Personal Blog of Joe Brewer

Archive for February, 2012|Monthly archive page

How Design Can Be Used to Solve Global Problems

In Global Integration, Social Change on February 27, 2012 at 4:21 pm

It is often thought that design only applies to the creation of gimmicky products and cute images, yet the most pressing challenges in the world can only be understood through a deeper meaning of design that includes how problems and solutions are analyzed and addressed.  In this video, I explain how design is essential for solving global problems — especially those that are most challenging and potentially catastrophic for humanity.

What do you think?  How can design be used to identify deficiencies in existing systems — be they financial, political, cultural, or what have you?  And once such deficiencies are discovered, how can design be used as a creative process for implementing social innovations that replace or update these deficient systems?

Towards A Globally-Focused Earth Simulation Center

In Complex Systems, Global Integration on February 15, 2012 at 4:05 pm

In the last few months, I have been honored to work with the International Centre for Earth Simulation (ICES) in Geneva, Switzerland, which has the ambitious goal of creating a new set of capabilities for simulating and visualizing the dynamic Earth in a fully integrated manner.  My primary responsibility so far has been to assist in the creation of an overview document that conveys the scope and vision for this inspiring effort.  And now I am excited to announce that it is available to the public.  Click the image to download it as a PDF.

(Note: It’s a large 9 MB file!)

The ICES Foundation was founded by Bob Bishop, with whom I worked closely to co-create this important piece of work.  Feel free to inquire with me directly about our progress in bringing ICES closer to reality.  This is absolutely the most ambitious endeavor I’ve ever been a part of.  It is appropriately at a global scale grand enough to match the level of highly complex challenges we must all face together in the coming decades.

In Solidarity,

Joe Brewer
Innovation Strategist

An Interdisciplinary Approach to Complex Issues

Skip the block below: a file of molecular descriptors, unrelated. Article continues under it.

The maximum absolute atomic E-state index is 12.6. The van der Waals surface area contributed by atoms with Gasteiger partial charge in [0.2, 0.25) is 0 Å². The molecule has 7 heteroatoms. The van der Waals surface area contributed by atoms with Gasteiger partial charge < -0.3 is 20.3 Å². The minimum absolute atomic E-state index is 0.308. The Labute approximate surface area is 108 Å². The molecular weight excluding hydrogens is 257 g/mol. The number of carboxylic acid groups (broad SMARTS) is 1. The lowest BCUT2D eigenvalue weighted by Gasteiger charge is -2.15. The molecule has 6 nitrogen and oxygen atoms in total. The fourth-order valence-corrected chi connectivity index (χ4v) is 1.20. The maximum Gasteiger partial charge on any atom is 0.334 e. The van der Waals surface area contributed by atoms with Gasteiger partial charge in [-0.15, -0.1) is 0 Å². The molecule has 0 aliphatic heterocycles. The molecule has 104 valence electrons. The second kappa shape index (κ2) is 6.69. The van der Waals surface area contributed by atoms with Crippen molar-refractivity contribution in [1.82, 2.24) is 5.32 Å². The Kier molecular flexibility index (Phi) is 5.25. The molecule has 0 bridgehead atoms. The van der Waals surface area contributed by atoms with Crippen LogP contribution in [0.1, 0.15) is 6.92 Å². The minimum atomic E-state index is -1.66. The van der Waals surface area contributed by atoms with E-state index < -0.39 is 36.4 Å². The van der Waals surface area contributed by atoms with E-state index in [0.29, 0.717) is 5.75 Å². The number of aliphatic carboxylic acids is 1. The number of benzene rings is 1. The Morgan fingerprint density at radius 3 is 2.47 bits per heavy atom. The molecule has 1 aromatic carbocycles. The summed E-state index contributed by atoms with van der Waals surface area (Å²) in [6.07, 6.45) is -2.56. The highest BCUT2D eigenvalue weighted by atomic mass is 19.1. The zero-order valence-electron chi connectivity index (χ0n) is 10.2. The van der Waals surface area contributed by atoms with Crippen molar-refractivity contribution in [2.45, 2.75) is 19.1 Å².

In Complex Systems, Global Integration, Human Behavior, Social Change on February 9, 2012 at 9:18 am

I was recently interviewed by Bhavani Prakash at Eco Walk the Talk about cognitive policy, large-scale behavior change, deep history, and the transition to sustainability.  We explored the importance of cross-disciplinary thinking for addressing global challenges.

Here’s an excerpt:

So what we’re seeing now with these global social movements, is an acceleration of change that goes back at least 3 decades. In a global sense, we can see the rise of the environmental movement, which started about a hundred years ago and catapulted in the 1960s with Rachel Carson, and what’s called the modern environmental movement. We’ve seen the beginning of the collapse of the empire with post colonialism, from the independence of India, the rise of nation states, and social democracies. Going back 70 or 80 years, fairly quick and big changes have been happening. Now it’s much faster still.

Let’s take ‘Occupy Wall Street’ – it has been incredibly successful, in a short period of time. It has been only with us for a few months and it has already changed the way that people talk about the economy and social issues all around the world. Now maybe Occupy Wall Street won’t lead to the changes that we need, but the scale of impact would have been very difficult to predict. Imagine you were sitting and watching the world in the beginning of August 2011, you probably wouldn’t have anticipated that something like Occupy Wall Street would have come into being and have such an effect in the last few months.

That is an indicator of how quickly change is coming and the fact that change is coming quickly tells us that we are in the middle of one of those phased transitions. Change is happening very quickly because the entire system is reorienting itself. I think there’ll be a much bigger, deeper change in the next few years.

Read the entire interview here.